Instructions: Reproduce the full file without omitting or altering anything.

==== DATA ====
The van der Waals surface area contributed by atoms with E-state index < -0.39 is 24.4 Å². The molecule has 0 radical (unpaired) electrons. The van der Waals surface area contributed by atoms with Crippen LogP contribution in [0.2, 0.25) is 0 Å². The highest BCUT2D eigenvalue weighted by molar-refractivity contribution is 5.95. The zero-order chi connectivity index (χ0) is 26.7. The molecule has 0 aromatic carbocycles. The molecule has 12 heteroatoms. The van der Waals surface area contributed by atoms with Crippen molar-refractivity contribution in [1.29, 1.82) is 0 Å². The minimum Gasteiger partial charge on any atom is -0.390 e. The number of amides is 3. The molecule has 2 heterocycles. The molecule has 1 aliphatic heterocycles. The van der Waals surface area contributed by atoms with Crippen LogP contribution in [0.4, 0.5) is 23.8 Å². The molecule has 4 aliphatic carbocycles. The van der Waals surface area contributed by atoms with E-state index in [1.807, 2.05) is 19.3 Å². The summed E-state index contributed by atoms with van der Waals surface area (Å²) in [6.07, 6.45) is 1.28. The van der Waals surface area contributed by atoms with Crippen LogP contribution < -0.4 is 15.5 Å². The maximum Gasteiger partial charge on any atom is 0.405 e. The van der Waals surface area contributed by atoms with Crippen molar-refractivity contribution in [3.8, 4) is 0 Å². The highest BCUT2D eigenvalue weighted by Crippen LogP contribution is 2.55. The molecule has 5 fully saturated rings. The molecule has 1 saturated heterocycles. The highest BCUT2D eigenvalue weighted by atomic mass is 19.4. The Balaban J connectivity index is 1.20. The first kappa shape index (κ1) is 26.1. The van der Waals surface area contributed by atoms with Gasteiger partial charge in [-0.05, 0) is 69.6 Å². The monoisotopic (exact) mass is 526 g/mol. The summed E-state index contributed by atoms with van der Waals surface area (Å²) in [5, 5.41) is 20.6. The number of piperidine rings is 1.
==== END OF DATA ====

The van der Waals surface area contributed by atoms with E-state index < -0.39 is 24.4 Å². The molecule has 0 radical (unpaired) electrons. The van der Waals surface area contributed by atoms with Crippen LogP contribution in [0.2, 0.25) is 0 Å². The highest BCUT2D eigenvalue weighted by molar-refractivity contribution is 5.95. The zero-order chi connectivity index (χ0) is 26.7. The molecule has 0 aromatic carbocycles. The molecule has 12 heteroatoms. The van der Waals surface area contributed by atoms with Crippen molar-refractivity contribution in [1.29, 1.82) is 0 Å². The minimum Gasteiger partial charge on any atom is -0.390 e. The number of amides is 3. The molecule has 2 heterocycles. The molecule has 1 aliphatic heterocycles. The van der Waals surface area contributed by atoms with Crippen LogP contribution in [0.4, 0.5) is 23.8 Å². The molecule has 4 aliphatic carbocycles. The van der Waals surface area contributed by atoms with E-state index in [1.807, 2.05) is 19.3 Å². The summed E-state index contributed by atoms with van der Waals surface area (Å²) in [6.07, 6.45) is 1.28. The van der Waals surface area contributed by atoms with Crippen LogP contribution < -0.4 is 15.5 Å². The maximum Gasteiger partial charge on any atom is 0.405 e. The van der Waals surface area contributed by atoms with Crippen molar-refractivity contribution in [3.8, 4) is 0 Å². The highest BCUT2D eigenvalue weighted by Crippen LogP contribution is 2.55. The molecule has 5 fully saturated rings. The molecule has 1 saturated heterocycles. The highest BCUT2D eigenvalue weighted by atomic mass is 19.4. The Balaban J connectivity index is 1.20. The first kappa shape index (κ1) is 26.1. The van der Waals surface area contributed by atoms with Gasteiger partial charge in [-0.05, 0) is 69.6 Å². The monoisotopic (exact) mass is 526 g/mol. The summed E-state index contributed by atoms with van der Waals surface area (Å²) in [5, 5.41) is 20.6. The number of piperidine rings is 1.